លេខសៀវភៅបទដ្ឋានអន្តរជាតិ (អង់គ្លេស៖ International Standard Book Number, អក្សរកាត់ ISBN) is a unique numeric commercial book identifier based upon the 9-digit Standard Book Numbering (SBN) code created by Gordon Foster, Emeritus Professor of Statistics at Trinity College, Dublin, for the booksellers and stationers W. H. Smith and others in 1965.
The 10-digit ISBN format was developed by the International Organization for Standardization (ISO) and was published in 1970 as international standard ISO 2108. (However, the 9-digit SBN code was used in the United Kingdom until 1974.) An SBN may be converted to an ISBN by prepending the digit "0". ISO has appointed the International ISBN Agency as the registration authority for ISBN worldwide and the ISBN Standard is developed under the control of ISO Technical Committee 46/Subcommittee 9 TC 46/SC 9. The ISO on-line facility only refers back to 1978.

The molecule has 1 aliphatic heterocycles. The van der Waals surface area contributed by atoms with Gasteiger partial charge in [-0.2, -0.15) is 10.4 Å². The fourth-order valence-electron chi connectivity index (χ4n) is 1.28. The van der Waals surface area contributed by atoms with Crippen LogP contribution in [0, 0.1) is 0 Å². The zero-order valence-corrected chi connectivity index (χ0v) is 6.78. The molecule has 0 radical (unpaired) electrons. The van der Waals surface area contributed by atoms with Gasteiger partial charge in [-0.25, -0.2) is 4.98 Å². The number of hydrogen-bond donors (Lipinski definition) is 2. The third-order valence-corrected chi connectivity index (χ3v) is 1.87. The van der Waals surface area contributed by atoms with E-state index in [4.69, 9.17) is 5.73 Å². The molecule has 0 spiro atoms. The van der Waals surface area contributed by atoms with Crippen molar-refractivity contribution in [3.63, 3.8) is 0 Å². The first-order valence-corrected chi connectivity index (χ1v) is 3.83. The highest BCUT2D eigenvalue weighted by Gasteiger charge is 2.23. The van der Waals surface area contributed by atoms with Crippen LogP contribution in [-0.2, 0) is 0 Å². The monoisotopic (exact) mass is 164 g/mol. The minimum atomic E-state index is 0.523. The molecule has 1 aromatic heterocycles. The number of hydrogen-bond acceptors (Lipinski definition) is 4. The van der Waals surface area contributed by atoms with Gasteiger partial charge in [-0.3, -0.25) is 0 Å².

Since 1 January 2007, ISBNs have contained 13 digits, a format that is compatible with Bookland EAN-13s.
Occasionally, a book may appear without a printed ISBN if it is printed privately or the author does not follow the usual ISBN procedure; however, this can be rectified later.
Another identifier, the International Standard Serial Number (ISSN), identifies periodical publications such as magazines.
An ISBN is assigned to each edition and variation (except reprintings) of a book, for example an ebook, a paperback, and a hardcover would each have a different ISBN. The ISBN is 13 digits long if assigned after January 1, 2007, and 10 digits long if assigned before 2007. An International Standard Book Number consists of 4 parts (if it is a 10 digit ISBN) or 5 parts (for a 13 digit ISBN):
The 13 digit ISBN separates its parts (prefix element, registration group, registrant, publication and check digit) with either a hyphen or a space. Other than the prefix element and the check digit, no part of the ISBN has a fixed number of digits.
The 10 digit ISBN also separated its parts (registration group, registrant, publication and check digit) with either a hyphen or a space.